The corona crisis is increasingly proving to be a severe test for the debt sustainability of the EMU states. The financial and sovereign financial crisis of the euro states is now being followed by the third crisis in only about twelve years, which is having a noticeable impact on the debt ratios of the states. In the case of Italy, the debt ratio is expected to rise to 160% of GDP by the end of 2020.
In order to stabilise the debt-to-GDP ratio in the long term, the primary balance is the central factor influencing the debt ratio from the perspective of the states. Our results show that the primary balance that Italy needs to achieve in order to stabilise the debt-to-GDP ratio over the longer term rises to 3% of GDP as a result of the crisis. In recent years, Italy has consistently achieved significantly lower primary surpluses, which fuels fears that, without countermeasures, the country’s debt ratio is likely to continue to rise and debt sustainability would be at risk. Germany, despite a corona-induced increase in the debt-to-GDP ratio, could afford to maintain negative primary balances at a moderate level even after the crisis if the aim were to stabilise the debt-to-GDP ratio. In addition to the significant difference in debt levels between Italy and Germany, a major factor influencing the different results is that the difference between the refinancing costs of the government and nominal GDP growth has been greater in the case of Italy for years, but less than zero in the case of Germany.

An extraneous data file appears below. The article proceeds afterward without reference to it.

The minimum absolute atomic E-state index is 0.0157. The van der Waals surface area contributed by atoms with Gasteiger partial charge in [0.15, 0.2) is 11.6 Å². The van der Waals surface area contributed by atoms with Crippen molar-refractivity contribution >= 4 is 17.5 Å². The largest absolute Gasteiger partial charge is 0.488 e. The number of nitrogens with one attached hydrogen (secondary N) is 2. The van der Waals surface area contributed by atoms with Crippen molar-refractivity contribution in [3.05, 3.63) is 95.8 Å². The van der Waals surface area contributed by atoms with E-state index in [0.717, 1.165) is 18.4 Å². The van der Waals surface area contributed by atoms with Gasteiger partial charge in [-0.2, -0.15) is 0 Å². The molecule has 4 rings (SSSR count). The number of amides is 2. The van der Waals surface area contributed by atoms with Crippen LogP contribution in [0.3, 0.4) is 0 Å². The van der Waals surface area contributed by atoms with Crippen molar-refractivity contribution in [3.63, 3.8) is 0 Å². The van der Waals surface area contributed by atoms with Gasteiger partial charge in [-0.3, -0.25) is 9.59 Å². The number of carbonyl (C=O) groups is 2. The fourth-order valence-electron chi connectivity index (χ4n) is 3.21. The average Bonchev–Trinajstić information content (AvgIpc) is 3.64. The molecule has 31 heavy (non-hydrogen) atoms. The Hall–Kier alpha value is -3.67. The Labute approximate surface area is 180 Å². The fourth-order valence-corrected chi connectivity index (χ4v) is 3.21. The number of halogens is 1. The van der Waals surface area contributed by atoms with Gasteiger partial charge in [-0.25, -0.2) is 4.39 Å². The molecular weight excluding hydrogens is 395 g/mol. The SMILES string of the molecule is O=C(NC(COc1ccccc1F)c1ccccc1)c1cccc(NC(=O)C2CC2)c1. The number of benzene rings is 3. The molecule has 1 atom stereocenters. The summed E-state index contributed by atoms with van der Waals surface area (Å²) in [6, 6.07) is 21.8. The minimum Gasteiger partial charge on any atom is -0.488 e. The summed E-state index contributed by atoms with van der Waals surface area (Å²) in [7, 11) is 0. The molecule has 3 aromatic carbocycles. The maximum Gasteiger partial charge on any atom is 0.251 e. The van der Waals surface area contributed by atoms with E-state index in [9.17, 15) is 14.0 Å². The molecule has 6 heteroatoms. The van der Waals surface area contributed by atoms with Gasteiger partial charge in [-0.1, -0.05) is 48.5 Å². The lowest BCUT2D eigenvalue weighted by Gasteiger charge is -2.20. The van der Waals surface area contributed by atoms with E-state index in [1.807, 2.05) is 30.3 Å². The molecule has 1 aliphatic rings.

While in Germany, following the corona crisis, there is likely to be renewed political debate as to whether the favourable fiscal conditions should be used more to reduce debt or strengthen structural growth, Italy can only dream of such options for action. In the absence of the political will to achieve a primary balance of 3% of GDP by its own efforts, only two options remain. Either long-term ECB bond purchases of Italian government bonds to further reduce refinancing costs or longer-term EU fiscal transfers to ensure a sufficiently high primary surplus. Politically, the other EMU countries will have to weigh up whether they are prepared to pay this price for the stability and unity of the eurozone.